Sternberg sets off down the River Road once again

RIVER ROAD RAMBLER

By Mary Ann Sternberg

LSU Press, $24.95 hardcover, electronic versions available

There must not be a pothole in River Road (U.S. 61) between New Orleans and Baton Rouge that Mary Ann Sternberg hasn’t tested. Her venerated Along the River Road, Past and Present on Louisiana’s Historic Byway is in its 3rd edition (also just out from LSU Press). The scenic River Road is dotted with antebellum plantations, quaint towns, quirky attractions and out-of-the-way eateries. It’s steeped in Mississippi River lore and the people are friendly and often colorful, proud of their ethnic backgrounds. No wonder the area has been a magnet for history lovers, writers, photographers and casual meanderers. Sternberg is a bit of each.

Along the River Road is a detailed travelogue, including maps, directions, etc.

It might sound heretical, but River Road Rambler is better than Along the River Road. It’s very short — 138 pages — and is a first-person narrative of some of Sternberg’s favorite sites along the River River Road. It’s like she took the cream off the top of the bigger book and put it all in this delicious small volume.

From a scaled-down replica of the Lourdes grotto in St. Michael’s Church in Convent to a whole company town preserved in the Colonial Sugars Historic District in Gramercy, Sternberg offers her own unfiltered impressions of what’s best along River Road. She was charmed by the Lourdes replica, “Where else, my friend asked, would they have created a massive rock wall made of bagasse clinkers? And where else would the unseen support for the arch above the altar have been formed using an inverted sugar kettle — one of those broad, open metal cauldrons that were critical in nineteenth-century sugar processing and now decorate so many Louisiana gardens? And when else will you see an altar totally studded with bright, pearlized clam shells from the river that are nailed in place to create the effect of an oddly textured mosaic?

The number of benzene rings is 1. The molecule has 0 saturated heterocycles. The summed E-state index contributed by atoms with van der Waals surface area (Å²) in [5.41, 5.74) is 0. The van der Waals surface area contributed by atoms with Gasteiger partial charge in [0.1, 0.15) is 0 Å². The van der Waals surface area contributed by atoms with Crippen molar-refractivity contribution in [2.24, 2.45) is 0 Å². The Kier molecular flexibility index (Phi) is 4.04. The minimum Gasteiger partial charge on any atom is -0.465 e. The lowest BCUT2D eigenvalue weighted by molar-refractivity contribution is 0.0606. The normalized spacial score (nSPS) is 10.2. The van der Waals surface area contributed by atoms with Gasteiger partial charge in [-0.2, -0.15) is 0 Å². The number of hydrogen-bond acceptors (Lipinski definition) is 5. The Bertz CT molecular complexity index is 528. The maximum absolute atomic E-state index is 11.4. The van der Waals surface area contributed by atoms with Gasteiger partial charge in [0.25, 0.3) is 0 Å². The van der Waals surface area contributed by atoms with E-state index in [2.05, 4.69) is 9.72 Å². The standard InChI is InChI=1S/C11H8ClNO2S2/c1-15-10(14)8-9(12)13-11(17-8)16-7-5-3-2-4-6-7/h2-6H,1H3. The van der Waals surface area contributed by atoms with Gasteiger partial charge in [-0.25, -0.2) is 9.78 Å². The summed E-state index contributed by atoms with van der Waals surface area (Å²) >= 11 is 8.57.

“The answer, of course, was nowhere else. This was a religious site uniquely and richly River Road.”

Sternberg knows that as much as we love such unique places, there’s no guarantee the they will be preserved. She writes eloquently of the plantation that once stood at Conrad Point on the River Road “just south of Baton Rouge.” A home of great elegance and beauty once stood there, The Cottage Plantation, until it was claimed by fire in 1960, and “only the prominent verticals of brick chimneys and columns finally remained.”

Gone too is the garden of Valcour Aime, who wanted to build “an English garden with Chinese influences” along the River Road near Oak Alley Plantation in the 1840s. “The resulting landscape was unlike any other American garden of the period. It was enclosed with a high brick wall lined with fragrant shrubs. A massive iron entryway from River Road opened onto a broad shell driveway leading to the house, which was crisscrossed by other smaller drives. Discrete gardens and sweeps of lawn had been created to appear informal and natural. Interspersed throughout were water features — a manmade stream and ponds fed by water pumped from the Mississippi — and follies such as a small mountain, a grotto, a fortress, and a pagoda.” Sternberg got a guide and tramped through the overgrown remains of the garden, finding only traces of the lost wonder. Wisely, she concludes, “Despite the ravages of nature and man over a century and half, this property still bearing Aime’s imprint is honored best as its present owners allow it to slowly disappear in its own way.”

The 15 stories that are included in this book are Sternberg’s favorites. There’s a visit to Carville, a stop at the hardware store that was once Donaldsonville’s Jewish Temple, a tragic-comic account of Le Pelican, Donaldsonville’s ill-fated replica of a ship from the King William’s War in 1667. Sternberg rides the Plaquemine ferry and plumbs the irony in the history of Destrehan Plantation.

Each story is engrossing, personal and gracefully written. Sternberg says what she thinks and says it well, and you can’t help but feel that you should think the same things when you see places like the Colonial Sugars Historic District.

“After my visit to the Colonial Sugars Historic District, I knew that it would never rival Colonial Williamsburg, the famous living history village in Virginia. But the sugar complex, unique along the River Road as well as within the United States, deserves appreciation. As I drove away, I silently offered good wishes to LSR (Louisiana Sugar Refining LLC) for a long successful future in the business of refining sugar, even as I also fervently hope that the remnants of its company town would always continue to be part of it.”